Tostones ( Fried Plantains) | Lunch
If you are not accustomed to working with plantains, you should know that there are no bad plantains. (Okay, the mouldy ones are probably too far gone.) When they are green and somewhat hard, they can be fried as tostones (fritters) or plantain chips, or baked and mashed like potatoes. Just about anything that you might want to do with potato can be done with a plantain. When the skin turns to yellow-brown, they can be sautéed and served as a side dish that combines a fruity sweetness with the starchiness of a potato. When they are black, plantains make some marvellous desserts.
4 plantains, yellow-green and somewhat hard Oil for frying Sea salt Chipotle Ketchup, Pico de Gallo, or prepared salsa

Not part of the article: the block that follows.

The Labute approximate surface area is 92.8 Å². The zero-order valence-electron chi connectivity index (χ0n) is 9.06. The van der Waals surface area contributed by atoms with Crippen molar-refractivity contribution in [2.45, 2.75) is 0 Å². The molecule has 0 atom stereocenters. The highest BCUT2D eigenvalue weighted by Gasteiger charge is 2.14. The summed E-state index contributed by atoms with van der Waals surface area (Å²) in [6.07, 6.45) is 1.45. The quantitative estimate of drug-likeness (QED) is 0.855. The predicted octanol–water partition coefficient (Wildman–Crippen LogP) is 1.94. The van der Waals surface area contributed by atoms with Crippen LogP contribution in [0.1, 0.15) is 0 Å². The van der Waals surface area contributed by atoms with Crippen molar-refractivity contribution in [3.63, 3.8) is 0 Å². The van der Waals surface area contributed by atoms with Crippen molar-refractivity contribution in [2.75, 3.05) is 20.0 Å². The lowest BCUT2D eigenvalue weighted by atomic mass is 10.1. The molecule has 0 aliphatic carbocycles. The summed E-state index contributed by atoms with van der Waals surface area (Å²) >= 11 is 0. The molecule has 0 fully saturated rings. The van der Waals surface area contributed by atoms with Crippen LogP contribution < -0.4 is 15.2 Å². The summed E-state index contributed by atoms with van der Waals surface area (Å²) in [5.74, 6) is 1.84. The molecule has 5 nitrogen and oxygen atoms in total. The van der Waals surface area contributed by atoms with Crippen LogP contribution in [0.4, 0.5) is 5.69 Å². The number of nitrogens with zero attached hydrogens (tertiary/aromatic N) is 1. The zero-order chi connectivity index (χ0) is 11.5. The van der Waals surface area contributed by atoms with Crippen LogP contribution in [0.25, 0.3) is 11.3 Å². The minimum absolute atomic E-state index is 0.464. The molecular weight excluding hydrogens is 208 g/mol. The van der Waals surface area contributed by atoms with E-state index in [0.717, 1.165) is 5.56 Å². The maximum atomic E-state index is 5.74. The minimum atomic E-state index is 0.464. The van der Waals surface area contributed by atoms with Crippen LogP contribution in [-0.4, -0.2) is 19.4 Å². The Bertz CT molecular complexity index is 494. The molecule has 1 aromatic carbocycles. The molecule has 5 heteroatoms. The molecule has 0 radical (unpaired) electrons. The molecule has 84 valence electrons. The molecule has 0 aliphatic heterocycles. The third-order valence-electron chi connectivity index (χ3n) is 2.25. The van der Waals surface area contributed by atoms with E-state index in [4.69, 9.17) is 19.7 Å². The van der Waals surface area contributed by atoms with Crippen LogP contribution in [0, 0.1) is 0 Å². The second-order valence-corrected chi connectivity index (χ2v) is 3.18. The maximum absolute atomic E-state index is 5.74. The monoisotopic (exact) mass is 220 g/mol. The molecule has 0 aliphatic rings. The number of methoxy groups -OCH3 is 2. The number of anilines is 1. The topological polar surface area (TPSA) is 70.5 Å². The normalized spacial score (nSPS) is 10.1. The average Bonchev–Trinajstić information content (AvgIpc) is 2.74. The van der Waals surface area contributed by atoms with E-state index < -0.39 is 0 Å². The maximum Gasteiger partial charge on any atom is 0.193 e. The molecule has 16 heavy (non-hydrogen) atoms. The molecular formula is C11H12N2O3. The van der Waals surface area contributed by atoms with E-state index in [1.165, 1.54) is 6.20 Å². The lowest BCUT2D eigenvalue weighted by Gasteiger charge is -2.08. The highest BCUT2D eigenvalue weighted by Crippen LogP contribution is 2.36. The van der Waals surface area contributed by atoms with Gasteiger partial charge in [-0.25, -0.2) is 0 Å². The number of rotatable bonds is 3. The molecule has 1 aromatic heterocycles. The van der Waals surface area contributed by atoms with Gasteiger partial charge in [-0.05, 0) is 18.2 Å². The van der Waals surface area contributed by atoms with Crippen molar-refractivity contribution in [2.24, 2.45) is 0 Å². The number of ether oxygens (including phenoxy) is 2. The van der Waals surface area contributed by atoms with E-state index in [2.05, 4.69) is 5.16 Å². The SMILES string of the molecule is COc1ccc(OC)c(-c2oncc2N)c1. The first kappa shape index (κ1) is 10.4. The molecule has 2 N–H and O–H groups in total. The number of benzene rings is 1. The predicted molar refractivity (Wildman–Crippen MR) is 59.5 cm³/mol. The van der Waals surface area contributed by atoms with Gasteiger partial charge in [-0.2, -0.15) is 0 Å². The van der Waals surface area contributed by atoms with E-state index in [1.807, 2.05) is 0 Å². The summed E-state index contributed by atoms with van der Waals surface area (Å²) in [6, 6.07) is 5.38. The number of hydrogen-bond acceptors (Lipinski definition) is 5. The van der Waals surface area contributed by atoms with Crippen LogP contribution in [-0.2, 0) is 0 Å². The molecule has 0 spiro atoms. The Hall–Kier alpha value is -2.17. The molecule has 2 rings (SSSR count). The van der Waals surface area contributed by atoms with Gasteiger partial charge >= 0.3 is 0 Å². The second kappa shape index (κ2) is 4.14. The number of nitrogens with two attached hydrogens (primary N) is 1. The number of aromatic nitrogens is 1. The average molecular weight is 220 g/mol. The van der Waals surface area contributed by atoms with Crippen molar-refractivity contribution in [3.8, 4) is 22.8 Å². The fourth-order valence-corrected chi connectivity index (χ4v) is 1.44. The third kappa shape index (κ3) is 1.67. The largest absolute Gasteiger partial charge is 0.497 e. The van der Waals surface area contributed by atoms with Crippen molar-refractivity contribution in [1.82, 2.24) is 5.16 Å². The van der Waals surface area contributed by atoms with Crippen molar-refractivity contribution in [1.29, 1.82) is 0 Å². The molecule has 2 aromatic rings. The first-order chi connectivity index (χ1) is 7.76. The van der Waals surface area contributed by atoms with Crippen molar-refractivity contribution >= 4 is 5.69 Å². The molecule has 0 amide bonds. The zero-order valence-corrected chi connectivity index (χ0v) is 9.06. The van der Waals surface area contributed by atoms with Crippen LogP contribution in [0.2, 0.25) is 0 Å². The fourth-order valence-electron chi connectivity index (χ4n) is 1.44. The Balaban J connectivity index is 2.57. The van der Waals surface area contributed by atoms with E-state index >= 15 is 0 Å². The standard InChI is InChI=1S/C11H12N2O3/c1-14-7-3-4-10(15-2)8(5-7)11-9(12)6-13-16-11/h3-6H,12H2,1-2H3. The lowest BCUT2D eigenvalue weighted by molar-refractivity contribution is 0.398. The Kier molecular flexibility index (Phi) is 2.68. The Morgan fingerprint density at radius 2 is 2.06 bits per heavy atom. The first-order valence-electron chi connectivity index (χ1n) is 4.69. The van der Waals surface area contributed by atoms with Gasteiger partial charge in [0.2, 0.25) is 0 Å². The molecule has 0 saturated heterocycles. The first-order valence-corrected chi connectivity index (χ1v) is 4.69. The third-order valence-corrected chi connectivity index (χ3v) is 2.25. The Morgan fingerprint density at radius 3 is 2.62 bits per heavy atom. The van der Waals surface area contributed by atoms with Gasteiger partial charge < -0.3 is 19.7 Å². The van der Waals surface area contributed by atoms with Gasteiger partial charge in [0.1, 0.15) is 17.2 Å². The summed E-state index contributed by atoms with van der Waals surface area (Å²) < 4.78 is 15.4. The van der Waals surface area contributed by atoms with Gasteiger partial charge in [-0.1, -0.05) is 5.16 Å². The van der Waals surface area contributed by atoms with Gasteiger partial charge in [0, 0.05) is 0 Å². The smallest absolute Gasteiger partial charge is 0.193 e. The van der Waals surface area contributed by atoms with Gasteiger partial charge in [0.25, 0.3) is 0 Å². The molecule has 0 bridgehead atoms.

To peel the plantains, remove the top and bottom with a sharp paring knife. Cut long slits down the plantain just deep enough to go through the peel. You may prefer to cut the plantain into halves or thirds before trying to peel it. Heat ½ inch of oil in a wide skillet over medium-high heat. (If you have a thermometer or are using a fryer, adjust to 350°.) Cut the plantains into 1-inch slices. Fry the plantains in a single layer, turning once, for about 2 to 3 minutes on each side. Remove the plantains to a paper towel and drain. Flatten the plantain slices using the flat side of a meat mallet (what are you going to do with it now, anyway?) or a small, heavy pan. The flattened slices should be about ½ inch thick. If the plantains crumble when flattening, they are not cooked enough and should be refried, roasted, or microwaved until they become a little softer. Return the slices to the skillet or fryer, and fry until golden brown and crispy. Season with sea salt. Reserve in a warm oven or serve immediately with Chipotle Ketchup, Pico de Gallo, or prepared salsa. Makes 4 to 6 servings.